Longer quotations of 30 words or more should be set out as below. I have put the quotation in a smaller font (11 point), indented it and used single spacing. Please note there is no need for quotation marks and the final stop comes after the brackets.
Sociology is the study of society. The term was invented by August Comte in 1823. It is an amalgamation of a Latin word socio – meaning ‘companion’ and a Greek word logos – meaning ‘to study’ (Cannon, 2003: 123).
In the case of citing an article from a journal or a chapter from a book the title of the piece should be put in quotation marks in the bibliography like so: ‘A Very Good Article about Sociology’. The title of the journal or book from which it came must be italicised.
Your essay should refer to the reading you have done. This means that you must put at least one reference into every paragraph (apart from the introduction and conclusion), and that you must list at least 5 separate pieces of reading in a bibliography at the end of the essay.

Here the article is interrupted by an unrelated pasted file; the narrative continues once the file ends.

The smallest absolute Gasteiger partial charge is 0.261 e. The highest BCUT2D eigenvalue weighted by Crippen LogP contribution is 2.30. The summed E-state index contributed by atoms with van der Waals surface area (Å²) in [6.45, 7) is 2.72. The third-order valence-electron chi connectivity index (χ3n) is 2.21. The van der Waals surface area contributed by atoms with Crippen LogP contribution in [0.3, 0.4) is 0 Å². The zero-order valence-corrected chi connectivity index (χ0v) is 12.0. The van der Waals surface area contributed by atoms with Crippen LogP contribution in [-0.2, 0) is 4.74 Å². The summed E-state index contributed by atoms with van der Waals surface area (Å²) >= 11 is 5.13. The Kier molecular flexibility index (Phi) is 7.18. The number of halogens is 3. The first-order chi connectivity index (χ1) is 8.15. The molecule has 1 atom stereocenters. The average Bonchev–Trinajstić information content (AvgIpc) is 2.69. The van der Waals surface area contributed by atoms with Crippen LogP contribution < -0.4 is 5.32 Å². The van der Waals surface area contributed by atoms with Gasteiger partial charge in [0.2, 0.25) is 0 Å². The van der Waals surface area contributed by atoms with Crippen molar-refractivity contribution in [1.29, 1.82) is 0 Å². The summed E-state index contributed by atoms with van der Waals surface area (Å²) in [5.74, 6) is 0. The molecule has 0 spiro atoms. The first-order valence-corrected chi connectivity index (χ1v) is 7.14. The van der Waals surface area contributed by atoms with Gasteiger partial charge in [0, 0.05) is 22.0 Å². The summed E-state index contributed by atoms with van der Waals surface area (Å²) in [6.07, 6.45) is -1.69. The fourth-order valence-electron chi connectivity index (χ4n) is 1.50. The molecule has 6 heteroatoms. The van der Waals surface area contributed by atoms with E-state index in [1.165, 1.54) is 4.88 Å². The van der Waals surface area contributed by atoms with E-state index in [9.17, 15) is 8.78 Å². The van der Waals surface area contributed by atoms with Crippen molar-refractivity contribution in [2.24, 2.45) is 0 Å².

YOUR ESSAY WILL FAIL IF IT CONTAINS NO REFERENCES TO READING MATERIALS
Ensure that every source referenced appears in your bibliography and every reference in your bibliography appears in the essay. This includes internet sites, newspapers, etc. The bibliography must be set out alphabetically by the author’s last name (there is a sort by A to Z command under ‘Table’ in Microsoft which will do this for you). You do not need to cite lecture notes but you should only use them for background purposes.